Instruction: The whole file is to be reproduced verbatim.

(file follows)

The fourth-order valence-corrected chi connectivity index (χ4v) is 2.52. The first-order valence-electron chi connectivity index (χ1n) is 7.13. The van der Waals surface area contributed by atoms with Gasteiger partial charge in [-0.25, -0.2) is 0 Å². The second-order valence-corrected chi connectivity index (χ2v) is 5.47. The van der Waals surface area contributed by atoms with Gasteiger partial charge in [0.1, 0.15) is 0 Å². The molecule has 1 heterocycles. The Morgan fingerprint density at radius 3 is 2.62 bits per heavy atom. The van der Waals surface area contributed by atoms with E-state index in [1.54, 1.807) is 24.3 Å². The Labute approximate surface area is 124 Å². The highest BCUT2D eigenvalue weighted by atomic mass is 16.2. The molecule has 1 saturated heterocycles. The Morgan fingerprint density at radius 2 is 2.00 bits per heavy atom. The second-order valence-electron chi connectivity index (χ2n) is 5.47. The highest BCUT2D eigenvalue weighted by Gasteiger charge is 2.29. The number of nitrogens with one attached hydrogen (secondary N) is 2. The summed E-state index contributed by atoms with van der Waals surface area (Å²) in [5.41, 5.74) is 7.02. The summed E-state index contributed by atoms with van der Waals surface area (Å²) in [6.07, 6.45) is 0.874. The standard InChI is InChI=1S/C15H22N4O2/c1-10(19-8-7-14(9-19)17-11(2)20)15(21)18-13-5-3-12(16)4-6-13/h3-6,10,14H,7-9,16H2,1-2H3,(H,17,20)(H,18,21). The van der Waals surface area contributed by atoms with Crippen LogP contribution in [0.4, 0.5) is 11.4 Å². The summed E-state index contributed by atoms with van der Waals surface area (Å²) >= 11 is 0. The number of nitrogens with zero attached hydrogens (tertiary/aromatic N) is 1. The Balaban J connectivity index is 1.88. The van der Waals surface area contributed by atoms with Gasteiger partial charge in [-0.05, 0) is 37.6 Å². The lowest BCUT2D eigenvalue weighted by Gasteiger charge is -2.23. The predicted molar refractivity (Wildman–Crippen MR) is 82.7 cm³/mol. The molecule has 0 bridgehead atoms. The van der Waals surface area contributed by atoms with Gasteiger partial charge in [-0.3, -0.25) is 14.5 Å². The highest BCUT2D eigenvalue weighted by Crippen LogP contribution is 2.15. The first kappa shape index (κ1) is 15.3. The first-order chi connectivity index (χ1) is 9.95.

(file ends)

The fourth-order valence-corrected chi connectivity index (χ4v) is 2.52. The first-order valence-electron chi connectivity index (χ1n) is 7.13. The van der Waals surface area contributed by atoms with Gasteiger partial charge in [-0.25, -0.2) is 0 Å². The second-order valence-corrected chi connectivity index (χ2v) is 5.47. The van der Waals surface area contributed by atoms with Gasteiger partial charge in [0.1, 0.15) is 0 Å². The molecule has 1 heterocycles. The Morgan fingerprint density at radius 3 is 2.62 bits per heavy atom. The van der Waals surface area contributed by atoms with E-state index in [1.54, 1.807) is 24.3 Å². The Labute approximate surface area is 124 Å². The highest BCUT2D eigenvalue weighted by atomic mass is 16.2. The molecule has 1 saturated heterocycles. The Morgan fingerprint density at radius 2 is 2.00 bits per heavy atom. The second-order valence-electron chi connectivity index (χ2n) is 5.47. The highest BCUT2D eigenvalue weighted by Gasteiger charge is 2.29. The number of nitrogens with one attached hydrogen (secondary N) is 2. The summed E-state index contributed by atoms with van der Waals surface area (Å²) in [5.41, 5.74) is 7.02. The summed E-state index contributed by atoms with van der Waals surface area (Å²) in [6.07, 6.45) is 0.874. The standard InChI is InChI=1S/C15H22N4O2/c1-10(19-8-7-14(9-19)17-11(2)20)15(21)18-13-5-3-12(16)4-6-13/h3-6,10,14H,7-9,16H2,1-2H3,(H,17,20)(H,18,21). The van der Waals surface area contributed by atoms with Crippen LogP contribution in [0.4, 0.5) is 11.4 Å². The summed E-state index contributed by atoms with van der Waals surface area (Å²) >= 11 is 0. The number of nitrogens with zero attached hydrogens (tertiary/aromatic N) is 1. The Balaban J connectivity index is 1.88. The van der Waals surface area contributed by atoms with Gasteiger partial charge in [-0.05, 0) is 37.6 Å². The lowest BCUT2D eigenvalue weighted by Gasteiger charge is -2.23. The predicted molar refractivity (Wildman–Crippen MR) is 82.7 cm³/mol. The molecule has 0 bridgehead atoms. The van der Waals surface area contributed by atoms with Gasteiger partial charge in [-0.3, -0.25) is 14.5 Å². The highest BCUT2D eigenvalue weighted by Crippen LogP contribution is 2.15. The first kappa shape index (κ1) is 15.3. The first-order chi connectivity index (χ1) is 9.95.